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Did you know that Crown Daisy is found on Gozo and can be used as a substitute for Camomile?
Author of, Weeds For Health On Gozo, Heléna Szöllősy shares everything you need to know about the wild plants that make up Gozo’s unique and diverse flora. Enjoy learning about the healing benefits and many usages of Crown Daisy which flowers on Gozo from January till July.
Botanical Name: Glebionis coronaria - L. Synonyms: Chrysanthemum coronarium Family Name: Asteraceae or Compositae Maltese Name: Lellux Common Names: Chop-Suey Greens, Garland chrysanthemum, Chrysanthemum greens, Edible chrysanthemum, Shungiku Meaning of the Name: Glebionis, from Latin gleba, ’soil,’ and -ionis, ’characteristic of,’ of uncertain application coronarium, from Latin corona ’crown’; coronaria, used for garlands, or pertaining for garlands. Chrysanthemum (Plinius), from Greek chrysos ’gold’ and anthemon ’flower,’ referring to the colour of the capitula
A leafy herb, the garland crown daisy is one of the few annual plants in its genus. It has yellow ray florets grouped in small flower heads and aromatic, bipinnately lobed leaves.
On Gozo it flowers from January till July. The vegetable grows very well in mild or slightly cold climates but will go quickly into premature flowering in warm summer conditions. Seeds are sown in early spring and fall.
- Habitats: Cultivated ground and waste places, soil dumps
- Range: Native to the Mediterranean region and East Asia
- Status for Malta: Indigenous. Originating from Maltese islands. Very common in the wild.
- Parts Used: flowers, leaves, seeds
- Herbal Actions: Aromatic, Bitter, Expectorant, Purgative, Stomachic
- Main Active Constituents: antioxidants, alpha pinene, benzaldehyde, dietary fibre, minerals (iron, calcium, potassium), vitamin A (beta-carotene), vitamin B complex, vitamin C
- The flowers are aromatic, bitter, and stomachic. They are used as a substitute for camomile (Chamaemelum nobile).
- The leaves are expectorant and stomachic and the bark is purgative. There is a high content of a high Vitamin A intake and greens like Crown Daisy have protective effects against the development of lung cancer.
- Extracts from Glebionis coronarium var. spatiosum have been shown to inhibit the growth of Lactobacillus casei, a beneficial human intestinal bacterium.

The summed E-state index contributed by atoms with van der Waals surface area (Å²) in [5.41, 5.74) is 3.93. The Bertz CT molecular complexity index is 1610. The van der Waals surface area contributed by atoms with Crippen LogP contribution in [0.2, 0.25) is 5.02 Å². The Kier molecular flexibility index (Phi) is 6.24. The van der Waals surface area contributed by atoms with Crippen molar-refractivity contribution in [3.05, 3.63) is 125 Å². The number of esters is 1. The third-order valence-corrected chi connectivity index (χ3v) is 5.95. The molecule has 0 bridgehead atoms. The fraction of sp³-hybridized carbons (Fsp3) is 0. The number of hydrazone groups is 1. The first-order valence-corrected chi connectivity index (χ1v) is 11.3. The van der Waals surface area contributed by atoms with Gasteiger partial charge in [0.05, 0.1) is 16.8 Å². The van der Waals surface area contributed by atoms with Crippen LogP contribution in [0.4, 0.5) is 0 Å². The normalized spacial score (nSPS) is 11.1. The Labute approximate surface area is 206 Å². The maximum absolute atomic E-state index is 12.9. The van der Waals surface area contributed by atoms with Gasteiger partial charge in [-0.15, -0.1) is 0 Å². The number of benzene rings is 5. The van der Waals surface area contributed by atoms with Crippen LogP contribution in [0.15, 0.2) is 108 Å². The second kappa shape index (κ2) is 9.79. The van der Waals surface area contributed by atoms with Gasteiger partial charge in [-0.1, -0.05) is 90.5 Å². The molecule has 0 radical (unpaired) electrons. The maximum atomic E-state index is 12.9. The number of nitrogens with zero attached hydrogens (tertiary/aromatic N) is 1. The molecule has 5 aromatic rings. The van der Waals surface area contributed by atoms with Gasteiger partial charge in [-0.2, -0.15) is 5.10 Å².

- The bark is used in the treatment of syphilis.
- In conjunction with black pepper, it is used in the treatment of gonorrhea.
- The flowers, leaves, seed, young shoots, and stems are all edible.
- Flowers – raw. Blanch them briefly and add to salads. The centre of the flower is bitter so only the petals are normally used.
- In Japan, the petals are used either fresh or dried in salads, with fish, and in soups and pickles. Crown daisy called also Shungiku is also an essential ingredient in Japanese hot-pots, Chinese stir-fries and many Taiwanese, Korean and Vietnamese dishes
- The plant’s greens are used in many Asian cuisines. In Crete, a variety of the species called mantilida has its tender shoots eaten raw or steamed by the locals.
- Fresh young leaves are high in vitamin A and are an interesting ingredient in leafy salads.
- The sprouted seeds are also eaten in salads or as a snack.
- Young shoots are really aromatic and the stems can be eaten raw or cooked.
- A repellent
- Possibly a good companion plant, protecting neighbouring plants from caterpillars.
PRECAUTIONS: None known.
Make This! Stir Friend Chrysanthemum Greens With Ginger
- 1 bunch of crown daisy greens
- 1knob ginger
- 2 tbsp soy sauce
- 2 1/2 tbsp honey
- 1 dash of sesame oil
- Wash the crown daisy greens, drain the excess water really well, and cut into 4 even lengths.
- Julienne half of the ginger and grate the other half.
- Mix with the soy sauce and honey, then set aside.
- Heat a frying pan and coat the pan with sesame oil.
- Start stir-frying with the stems of the chrysanthemum greens.
- Add the leaves, and briefly stir-fry.
- Pour in the Step 2 mixture at once, and stir-fry over high heat.
- Serve when the ginger and soy sauce are well blended with the chrysanthemum greens.
Want to learn what else you can forage on Gozo? Click here.
Author : Heléna Szöllősy. Editor: GITH
Helena is an expert on the medicinal properties of plants having trained in Herbal Medicine and Naturopathy, specialising in Phytotherapy including Homeopathy, Aromatherapy, Apitherapy and Bach Flower Therapy.
Information on the traditional uses and properties of herbs is provided in this book for educational purposes only and is not intended as medical advice. This information is not intended to be used to diagnose, prescribe or replace professional medical care. If you have any serious health concerns, you should always check with your healthcare practitioner before self-administering herbs. Please also undertake your own research when foraging. Some wild plants are endangered and are protected by law.